Students of architecture are concerned with the planning, design and execution of residential homes, public buildings, industrial facilities (civil engineering) as well as with complex urban development and redevelopment projects. These responsibilities take into consideration technical, design and economic aspects, as well as building regulation standards and the needs of the people living, learning, working and relaxing in these buildings and areas. Hence, artistic design, on the one hand, and technically mature engineering plus economic and business realisation, on the other, play an important role. Besides ecological aspects (energy, environment) that are increasingly coming to the fore, growing importance also attaches to the redevelopment and renovation of old and existing buildings and to the question of preserving historical monuments (built heritage), such as listed buildings. Architects often collaborate with civil engineers, above all in the planning and site management of complex projects. Architects must also coordinate with the authorities and building companies. To determine the art and design based aptitude of candidates, numerous institutions have established a special placement procedure that assesses student aptitude before admission to a degree programme.
The 3-year Bachelor's programme forms the basis for a subsequent, 2-year consecutive Master's programme which, together with generally 2 years of professional practical training, leads to enrolment in the Register of Architects and the right to bear the professional title of architect. In addition, studies in architecture are also offered in the form of an 8-semester Bachelor's programme. The degree awarded in combination with professional practical training also meets the standards set out in the EU architects directive.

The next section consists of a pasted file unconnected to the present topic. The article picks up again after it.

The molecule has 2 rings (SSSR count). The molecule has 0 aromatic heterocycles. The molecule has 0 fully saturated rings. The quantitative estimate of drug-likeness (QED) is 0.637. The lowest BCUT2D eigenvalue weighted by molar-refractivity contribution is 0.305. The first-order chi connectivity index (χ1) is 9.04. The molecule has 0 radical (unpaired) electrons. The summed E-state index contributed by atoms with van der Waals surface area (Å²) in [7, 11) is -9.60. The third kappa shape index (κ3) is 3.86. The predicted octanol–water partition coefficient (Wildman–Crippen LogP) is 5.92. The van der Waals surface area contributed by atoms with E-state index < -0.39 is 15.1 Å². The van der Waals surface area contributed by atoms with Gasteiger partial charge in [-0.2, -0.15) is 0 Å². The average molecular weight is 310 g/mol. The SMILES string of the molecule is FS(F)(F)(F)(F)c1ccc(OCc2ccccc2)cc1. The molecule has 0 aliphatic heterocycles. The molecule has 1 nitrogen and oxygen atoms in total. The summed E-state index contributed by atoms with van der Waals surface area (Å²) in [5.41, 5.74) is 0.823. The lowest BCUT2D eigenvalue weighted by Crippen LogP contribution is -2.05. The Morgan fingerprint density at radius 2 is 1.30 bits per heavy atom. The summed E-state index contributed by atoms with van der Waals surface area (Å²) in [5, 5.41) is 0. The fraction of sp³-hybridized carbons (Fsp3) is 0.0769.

Urban planning and development, including regional planning, addresses the direction and management of building and regional development projects in residential, community and municipal areas, including traffic and transport, utilities, services and waste disposal, land use regulation plus nature and landscape conservation. To meet these responsibilities, urban developers (urban planners) must be aware of and consider the interactions between political, social, economic and engineering aspects. As experts, they advise their clients and present various potential solutions, e.g. in the form of land usage and development plans, conversion and redevelopment concepts. Urban planning is generally studied as a core area within architecture, regional planning, civil engineering and surveying degree programmes, or is offered in conjunction with other disciplines. Specifically, the following options are available: independent programmes in urban planning with a focus on urban development; independent programmes in regional planning with a focus on urban development; extension and consolidation studies in urban development as part of a degree programme in architecture, civil engineering, surveying (geodesy) or landscape architecture, or an appropriate postgraduate course in these subjects. Those wishing to work in the field of landscape architecture can gain the appropriate qualifications by taking a degree programme in landscape conservation, landscape planning or landscape architecture.